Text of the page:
A special friend and auxiliary member of the Footloose Forays family will be teaching a class in Sebastopol, CA, on July 6th. Zach grew up among the redwood forests and beaches of the Northern California coaslint.  The pursuit of art and music brought him to NYC and eventually to Tom Brown Jr’s Tracker School where he has completed 10 week-long intensives and which he considers to be the beginning of the education he was always looking for.  He began outdoor guiding and teaching primitive skills/nature connection in 2011 and has since worked for several earth skills programs including the Wild Earth Foundation, Discover Outdoors and the Discover Outdoors Foundation, the Children of the Earth Foundation, Two Coyotes Wilderness School, Urban Kid Adventurers, Mount Victory Camp in the US Virgin Islands, as well as his own company, Earth Living Skills based in NYC and the Hudson Valley, NY.  His fascination with wild edibles and medicinal plants lead him to study herbalism at the Twin Star school of energetic and herbal studies in Connecticut and his studying of indigenous shamanism lead him to begin attending sweat lodges and vision quests with the Hawk’s Nest Quest community in the Hudson Valley.  He may be around more and more in the future, so this would be a good chance to get to know him!

Course description:

The study of Primitive Technology or Traditional Survival Skills is threefold.  First, the practical skills that can keep you alive, back-country and front-country alike.  These are the fundamentals of fire making, shelter building, water processing, and wild food.  Second is the artistry.  The beauty and intricacy of primitive craftsmanship is difficult to replicate.  Whether it be watertight baskets, plant-dyed wool blankets, stone blades, or handmade bows, the artists eye was always involved in any indigenous creation.  Finally, there is the deep spiritual connection that is cultivated from observing, understanding, or even becoming part of the ecosystem.  This one day class will cover all three, from how to make a friction fire to natural fiber processing to understanding bird calls.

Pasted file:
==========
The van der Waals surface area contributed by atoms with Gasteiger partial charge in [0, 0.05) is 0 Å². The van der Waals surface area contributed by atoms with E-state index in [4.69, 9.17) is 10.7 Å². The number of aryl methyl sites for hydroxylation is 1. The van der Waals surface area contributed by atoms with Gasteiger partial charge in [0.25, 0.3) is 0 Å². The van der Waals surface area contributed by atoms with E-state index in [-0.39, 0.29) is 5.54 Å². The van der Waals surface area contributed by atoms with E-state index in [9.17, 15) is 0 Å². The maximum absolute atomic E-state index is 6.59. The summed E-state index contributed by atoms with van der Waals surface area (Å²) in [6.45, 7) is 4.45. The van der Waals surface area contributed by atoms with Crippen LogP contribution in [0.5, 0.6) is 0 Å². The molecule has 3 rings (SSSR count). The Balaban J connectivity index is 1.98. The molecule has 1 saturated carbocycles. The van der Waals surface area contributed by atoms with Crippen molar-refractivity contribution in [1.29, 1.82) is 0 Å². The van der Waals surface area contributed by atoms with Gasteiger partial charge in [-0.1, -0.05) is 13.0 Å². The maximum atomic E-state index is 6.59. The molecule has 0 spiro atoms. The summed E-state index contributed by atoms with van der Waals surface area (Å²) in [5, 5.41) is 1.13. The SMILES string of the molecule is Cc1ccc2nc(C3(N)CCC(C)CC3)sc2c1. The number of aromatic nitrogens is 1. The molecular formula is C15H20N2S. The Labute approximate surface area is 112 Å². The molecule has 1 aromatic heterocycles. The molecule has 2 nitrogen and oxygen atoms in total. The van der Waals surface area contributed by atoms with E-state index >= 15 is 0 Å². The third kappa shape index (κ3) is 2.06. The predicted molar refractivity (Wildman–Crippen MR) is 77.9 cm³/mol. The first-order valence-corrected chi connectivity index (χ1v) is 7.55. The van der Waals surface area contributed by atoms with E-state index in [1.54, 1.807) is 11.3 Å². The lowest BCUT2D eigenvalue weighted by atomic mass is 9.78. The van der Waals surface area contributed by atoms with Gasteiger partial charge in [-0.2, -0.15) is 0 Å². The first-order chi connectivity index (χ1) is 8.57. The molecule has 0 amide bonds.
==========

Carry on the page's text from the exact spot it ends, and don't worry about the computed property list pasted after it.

July 6th 10am – 3pm. $50. Please pack a lunch/snacks.
Email zachariasfish@gmail.com for more info and to sign up

Many of my friends send me delightful and/or interesting links and I discover many of them on my own. I suggest you just put this email aside and click on the links at your leisure. I know you will find them all worthwhile. IMHO.

 We only save what we love. 

An ancient American ate the entire rattlesnake including the fangs. Why? 

Don’t read this if you dislike bad news

Paper bags or plastic bags – which is the best for the environment? 

Good news for a change

Amazing art 

I had a gut feeling about this

San Francisco landmarks that still exist only in movies

Long live dung beetles 

Some music for the soul 

A poetic reminder of our childlike wonder.
A Prayer 
I want to be ever a child
I want to feel an eternal friendship
for the raindrops, the flowers,
the insects, the snowflakes.
I want to be keenly interested in everything,
with mind and muscle ever alert, 
forgetting my troubles in the next moment.
The stars and the sea, the ponds and the trees,
the birds and the animals, are my comrades.
Though my muscles may stiffen, though my skin may
wrinkle, may I never find myself yawning
at life.
~Toyohiko Kagawa ~

My granddaughter, Alma…